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Recent MacDowell Projects Reflect Often Painful Work of Journalists

Jonathan Gourlay - November 7, 2014

Type: Artist News, Artist Profiles

Amos Kamil writes in Delta Omicron Studio in 2014.

Amos Kamil writes in Delta Omicron Studio in 2014.

Writers Amos Kamil and Zahir Janmohamed were both at work this fall on non-fiction accounts of two very different and personal tragic events.

In June of 2012 when Amos Kamil’s story “Prep-School Predators” appeared as the cover story in The New York Times Magazine, the author knew of three Horace Mann School employees who had sexually abused students at the famed preparatory school. The explosive story of abuse earned Kamil a Pulitzer nomination, but more importantly it was a catalyst for alumni to come forward with their own stories of suffering at the hands of predators and it inspired yet other alumni to offer support and counsel to their abused classmates.

Kamil, who was in residence for three weeks in October, says that eventually, 22 people at Horace Mann were identified as sexual predators. Their lechery extended to male and female students from the late-1960s to the mid-1990s and the story of cover-up and abuse of power just kept growing.

“As the numbers kept expanding and as the school doubled down that it was all in the past,” says Kamil, “I knew there was a bigger story there.... They’ve acted in quite a cowardly way.” As a result, Kamil, also a Horace Mann alum, decided to pursue the story and is turning it into a book, Great is the Truth, not coincidentally the school’s motto.

“The more I knew about the school, the angrier and angrier I became,” Kamil says, explaining that he asked Sean Elder, an editor at Newsweek, to “act as ballast” and help him balance the book’s mix of journalism and personal narrative. “Writing as a reporter, former student, friend [of abused students], and observer ... has been interesting.”

Kamil is using his first MacDowell residency to wrap up Great is the Truth’s final chapters as well as lay out the structure of a dystopian novel, saying his time in Peterborough “has given me the headspace and time to finish up most of this in a good way.”

Ultimately, Great is the Truth is about how institutions should treat adult survivors of such scandal. The school, Kamil says, still hasn’t taken the high road, instead making it look like survivors have come forward for money and not the truth. One of the bright spots in the tale, however, is that in the wake of Kamil’s original magazine story, some 2,500 school alumni have formed the Horace Mann Action Coalition made up of non-abused alumni rallying around their abused classmates on a number of fronts.

“It’s a powerful reminder of the healing nature of story,” says Kamil.

Another story that begs for a healing outcome is that being written by Zahir Janmohamed. During his first residency at MacDowell in October and November, the freelance journalist worked on the difficult narrative of his and others’ experiences during the Gujarat riots of 2002 in western India.

Janmohamed grew up in California, the son of Muslim Indians from Tanzania. At the age of 25, disillusioned by the racism he saw in the U.S. in the aftermath of 9/11, he decided to explore his Indian heritage and had the bad luck of being in the Indian state of Gujarat when three days of horrific violence resulted in the deaths of more than 1,200 people, most of them Muslims.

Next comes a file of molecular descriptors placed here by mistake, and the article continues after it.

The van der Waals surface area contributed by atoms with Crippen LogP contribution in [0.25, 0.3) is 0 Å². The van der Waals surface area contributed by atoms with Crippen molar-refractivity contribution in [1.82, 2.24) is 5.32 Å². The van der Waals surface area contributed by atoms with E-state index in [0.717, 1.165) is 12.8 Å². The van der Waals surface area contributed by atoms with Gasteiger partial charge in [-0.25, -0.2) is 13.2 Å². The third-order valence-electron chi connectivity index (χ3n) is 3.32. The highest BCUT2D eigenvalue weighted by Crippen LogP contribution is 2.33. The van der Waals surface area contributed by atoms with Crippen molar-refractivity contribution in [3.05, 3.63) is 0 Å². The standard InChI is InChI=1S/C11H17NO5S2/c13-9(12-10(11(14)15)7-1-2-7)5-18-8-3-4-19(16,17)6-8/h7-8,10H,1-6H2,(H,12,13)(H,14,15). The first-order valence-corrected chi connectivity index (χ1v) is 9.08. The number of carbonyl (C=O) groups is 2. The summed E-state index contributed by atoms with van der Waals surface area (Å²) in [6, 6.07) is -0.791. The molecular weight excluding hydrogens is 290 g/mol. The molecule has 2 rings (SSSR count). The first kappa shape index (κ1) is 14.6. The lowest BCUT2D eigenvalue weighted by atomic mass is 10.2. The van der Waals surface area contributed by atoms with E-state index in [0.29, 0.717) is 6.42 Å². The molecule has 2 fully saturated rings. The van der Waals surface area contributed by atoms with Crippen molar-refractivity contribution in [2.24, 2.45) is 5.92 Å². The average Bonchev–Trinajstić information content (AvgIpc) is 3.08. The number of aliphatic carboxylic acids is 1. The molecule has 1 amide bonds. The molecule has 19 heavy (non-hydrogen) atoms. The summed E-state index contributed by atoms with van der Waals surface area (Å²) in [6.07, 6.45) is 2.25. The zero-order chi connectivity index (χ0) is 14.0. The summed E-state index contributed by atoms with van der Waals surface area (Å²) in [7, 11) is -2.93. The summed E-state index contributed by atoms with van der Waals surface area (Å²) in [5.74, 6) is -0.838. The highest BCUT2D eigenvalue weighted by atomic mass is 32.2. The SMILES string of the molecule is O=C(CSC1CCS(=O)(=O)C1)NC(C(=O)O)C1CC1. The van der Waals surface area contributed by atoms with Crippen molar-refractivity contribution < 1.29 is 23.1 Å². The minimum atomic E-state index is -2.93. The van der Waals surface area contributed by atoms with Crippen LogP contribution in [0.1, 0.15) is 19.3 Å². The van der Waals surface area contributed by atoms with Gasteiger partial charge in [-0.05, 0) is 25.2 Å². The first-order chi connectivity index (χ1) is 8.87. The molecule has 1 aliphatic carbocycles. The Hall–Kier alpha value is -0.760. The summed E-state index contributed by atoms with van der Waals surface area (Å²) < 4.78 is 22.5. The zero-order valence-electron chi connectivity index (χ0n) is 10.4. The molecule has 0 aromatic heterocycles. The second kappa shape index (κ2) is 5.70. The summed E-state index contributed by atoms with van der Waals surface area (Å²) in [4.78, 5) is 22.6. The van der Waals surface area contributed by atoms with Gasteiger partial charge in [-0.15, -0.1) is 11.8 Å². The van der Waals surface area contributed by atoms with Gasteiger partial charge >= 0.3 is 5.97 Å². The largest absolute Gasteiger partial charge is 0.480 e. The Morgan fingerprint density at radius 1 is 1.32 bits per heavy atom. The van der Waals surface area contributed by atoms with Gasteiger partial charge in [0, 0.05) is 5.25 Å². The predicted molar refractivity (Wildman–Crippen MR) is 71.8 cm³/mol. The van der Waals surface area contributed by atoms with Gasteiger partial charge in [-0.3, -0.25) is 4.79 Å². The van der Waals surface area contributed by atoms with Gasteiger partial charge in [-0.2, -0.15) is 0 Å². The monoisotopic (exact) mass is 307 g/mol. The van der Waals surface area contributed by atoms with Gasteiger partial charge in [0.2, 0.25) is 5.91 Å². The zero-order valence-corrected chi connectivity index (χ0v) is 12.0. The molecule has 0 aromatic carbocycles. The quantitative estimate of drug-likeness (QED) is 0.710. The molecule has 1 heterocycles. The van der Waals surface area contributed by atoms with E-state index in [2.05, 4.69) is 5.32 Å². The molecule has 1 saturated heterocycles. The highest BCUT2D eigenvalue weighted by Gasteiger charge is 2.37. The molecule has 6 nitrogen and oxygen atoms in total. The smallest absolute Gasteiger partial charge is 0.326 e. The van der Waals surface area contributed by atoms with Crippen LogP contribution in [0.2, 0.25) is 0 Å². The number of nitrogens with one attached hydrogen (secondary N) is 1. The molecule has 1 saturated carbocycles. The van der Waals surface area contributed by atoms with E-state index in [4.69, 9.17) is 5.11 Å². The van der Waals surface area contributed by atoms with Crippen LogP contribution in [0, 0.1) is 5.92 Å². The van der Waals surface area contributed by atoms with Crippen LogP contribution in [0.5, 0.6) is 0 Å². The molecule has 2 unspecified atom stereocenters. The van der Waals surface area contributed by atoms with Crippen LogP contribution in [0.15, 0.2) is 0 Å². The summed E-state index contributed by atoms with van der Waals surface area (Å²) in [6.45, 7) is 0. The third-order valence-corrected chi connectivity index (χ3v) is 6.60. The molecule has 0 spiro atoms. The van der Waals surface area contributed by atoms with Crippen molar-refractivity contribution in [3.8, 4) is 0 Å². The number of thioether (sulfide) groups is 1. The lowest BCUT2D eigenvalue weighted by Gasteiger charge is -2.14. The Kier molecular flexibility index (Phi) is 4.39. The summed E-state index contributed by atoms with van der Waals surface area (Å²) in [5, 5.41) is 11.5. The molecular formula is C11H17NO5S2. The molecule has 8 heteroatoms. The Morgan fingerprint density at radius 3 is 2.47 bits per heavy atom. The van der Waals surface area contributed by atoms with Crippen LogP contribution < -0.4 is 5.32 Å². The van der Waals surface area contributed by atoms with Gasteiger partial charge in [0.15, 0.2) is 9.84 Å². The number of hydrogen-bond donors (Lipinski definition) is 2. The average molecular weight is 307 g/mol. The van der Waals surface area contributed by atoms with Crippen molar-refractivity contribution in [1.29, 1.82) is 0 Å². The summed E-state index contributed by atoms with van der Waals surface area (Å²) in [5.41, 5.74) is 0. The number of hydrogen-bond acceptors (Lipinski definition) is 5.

Janmohamed returned to the U.S. and spent nine years in Washington, D.C. working as the advocacy director at Amnesty International and later as a foreign affairs advisor to Congressman Keith Ellison from Minnesota. But the story that had been gnawing at him for almost a decade brought him back to India in 2011. Working as a freelance journalist, he sought to write the story that inspired his past work in human rights policy, and resulted in his post-traumatic stress disorder.

“I had to learn how to frame the story,” says the writer. “I don’t want to write about who was at fault or what the Prime Minister did in 2002. I want to write about the person who wakes up at night and still has nightmares.”

By taking the long view of the story, Janmohamed, who identifies as a Muslim, Indian, American, and most intensely as a Californian, hopes to paint a bigger picture than one that’s focused on three days of grisly religious extremism. He’s working on a story about identity, trauma, and memory, and says he’s taking the advice of a couple of publishers who have seen early drafts by working on putting more of himself in the narrative. And being in James Baldwin’s studio has been helpful.

“The hardest part, for me, is writing about myself,” says Janmohamed. “When someone like James Baldwin puts into words these complex painful experiences,” he explains, it can be inspiring for others, readers and writers alike.

Having the time at MacDowell has been a key part of the process, giving him the space to step back from the events, transcribe his interviews, and dig into the reasons for his original trip to India. And having the perspectives of fiction writers and other artists has also been helpful in seeing the long view.

“If I wasn’t here, I wouldn’t be able to write this,” says Janmohamed, “I’d be reporting on some event or local political issue instead.” But being able to concentrate on his literary reportage has been enhanced by his current surroundings. “Here everyone is really supportive. Amos, for example, has become a dear friend and in many ways we are both wrestling the same questions about memory and trauma. The solidarity I feel with him and others is really important when you’re writing about these issues.”